“It was funny because you come into the season with lower pitch counts because you haven’t built up completely in spring training,” said Soroka, who limited the Tennessee Smokies to just three hits over 6 2/3 innings, while striking out seven batters on April 15th.
Soroka lost his shutout bid when third baseman Jason Vosler hit an opposite-field home run in the 7th inning, but he still earned the win in the 3-1 victory.
“I sat down with Derrick Lewis, our pitching coach, after the game and he said, ‘You know, honestly, how many pitches do you think that you missed on completely?’ I said, ‘Probably two. One, maybe two.’ Not that I dotted every single pitch. Every pitch had its purpose and I executed that purpose. It was probably one of the only games this year where I had full command of my changeup and really everything. It was just one of those days.”
Even more impressive than any one outing in 2017, was Soroka’s consistency throughout the campaign – he started 26 games and pitched five innings or more all but once.
“It was easy to maintain because I was having fun,” said Soroka, as the recurring pings of an aluminum bat striking stitched hide rang out from a nearby batting cage.
“It wasn’t a fluke. It’s not like I was going out and pitching great one day and then saying, ‘Wow I hope I can do that again,’ because I meant to do that. I’m going to do that again. I’m going out there to dominate. It’s just easier to maintain that level of compete, regardless of results. It’s a lot easier to think that way than, ‘I have to be perfect’ every single time out.”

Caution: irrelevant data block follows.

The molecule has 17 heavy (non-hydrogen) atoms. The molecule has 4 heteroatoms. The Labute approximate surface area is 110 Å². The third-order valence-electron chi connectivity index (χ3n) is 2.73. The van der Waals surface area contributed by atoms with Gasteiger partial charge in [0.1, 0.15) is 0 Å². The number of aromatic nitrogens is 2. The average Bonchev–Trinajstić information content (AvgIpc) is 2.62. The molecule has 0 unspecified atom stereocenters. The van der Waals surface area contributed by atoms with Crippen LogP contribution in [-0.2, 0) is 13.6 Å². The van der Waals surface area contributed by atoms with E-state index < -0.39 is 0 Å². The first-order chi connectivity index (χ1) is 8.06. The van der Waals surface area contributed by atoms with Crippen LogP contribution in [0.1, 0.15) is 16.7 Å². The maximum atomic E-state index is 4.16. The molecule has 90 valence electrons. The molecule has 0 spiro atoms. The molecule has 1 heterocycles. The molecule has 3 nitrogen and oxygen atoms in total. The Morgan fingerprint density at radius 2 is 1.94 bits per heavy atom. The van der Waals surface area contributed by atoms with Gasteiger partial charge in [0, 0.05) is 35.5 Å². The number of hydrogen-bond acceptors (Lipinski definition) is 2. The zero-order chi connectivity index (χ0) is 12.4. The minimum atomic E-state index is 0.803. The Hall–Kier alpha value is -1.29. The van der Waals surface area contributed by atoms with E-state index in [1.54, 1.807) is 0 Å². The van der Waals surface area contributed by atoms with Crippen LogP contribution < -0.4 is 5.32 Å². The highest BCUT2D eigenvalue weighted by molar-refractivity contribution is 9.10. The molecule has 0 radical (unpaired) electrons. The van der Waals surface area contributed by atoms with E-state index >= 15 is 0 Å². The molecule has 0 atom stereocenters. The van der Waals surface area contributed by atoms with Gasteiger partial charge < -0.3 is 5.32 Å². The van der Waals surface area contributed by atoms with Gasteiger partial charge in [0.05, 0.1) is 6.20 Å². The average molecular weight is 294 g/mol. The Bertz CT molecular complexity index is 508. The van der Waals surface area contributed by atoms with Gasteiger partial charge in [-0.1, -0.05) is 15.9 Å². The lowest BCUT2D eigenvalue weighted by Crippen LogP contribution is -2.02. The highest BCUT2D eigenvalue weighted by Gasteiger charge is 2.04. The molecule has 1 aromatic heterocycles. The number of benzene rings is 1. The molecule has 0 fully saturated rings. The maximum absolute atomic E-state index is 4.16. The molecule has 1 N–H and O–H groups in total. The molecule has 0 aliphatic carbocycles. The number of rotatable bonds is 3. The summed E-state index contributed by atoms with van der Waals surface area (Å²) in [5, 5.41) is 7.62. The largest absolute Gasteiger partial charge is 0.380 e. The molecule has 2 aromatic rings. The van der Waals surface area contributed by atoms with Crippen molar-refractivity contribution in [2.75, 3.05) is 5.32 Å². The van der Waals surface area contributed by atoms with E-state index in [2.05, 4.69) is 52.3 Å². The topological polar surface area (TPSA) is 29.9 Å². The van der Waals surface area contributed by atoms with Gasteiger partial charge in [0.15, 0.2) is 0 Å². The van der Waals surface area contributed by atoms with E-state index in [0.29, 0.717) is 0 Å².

PEANUTS AND CRACKER BARREL
Another highlight of the season came in the form of the Braves’ alumni that Soroka was able to rub shoulders with, including recently elected Hall of Famer Chipper Jones.
Jones visited Mississippi last year to work with third baseman Austin Riley. The career Brave, who played all of his 19 seasons in Atlanta, also spent some time talking to Riley’s teammates in the clubhouse, and ran into Soroka and fellow Braves’ pitching prospect Kolby Allard the next morning when the two were having breakfast at Cracker Barrel.
“You could feel the buzz in the restaurant when he was at our table,” said Soroka, who is currently Baseball America’s 27th ranked prospect.
“Everybody’s looking. It’s cool to see and he handles it extremely well.”
Fortunately, Soroka and Allard weren’t as starstruck as the other restaurant patrons and they were able to soak in some of Jones’ baseball wisdom.
“Just to hear some of his stories and some of his takes on approach was pretty amazing,” said Soroka.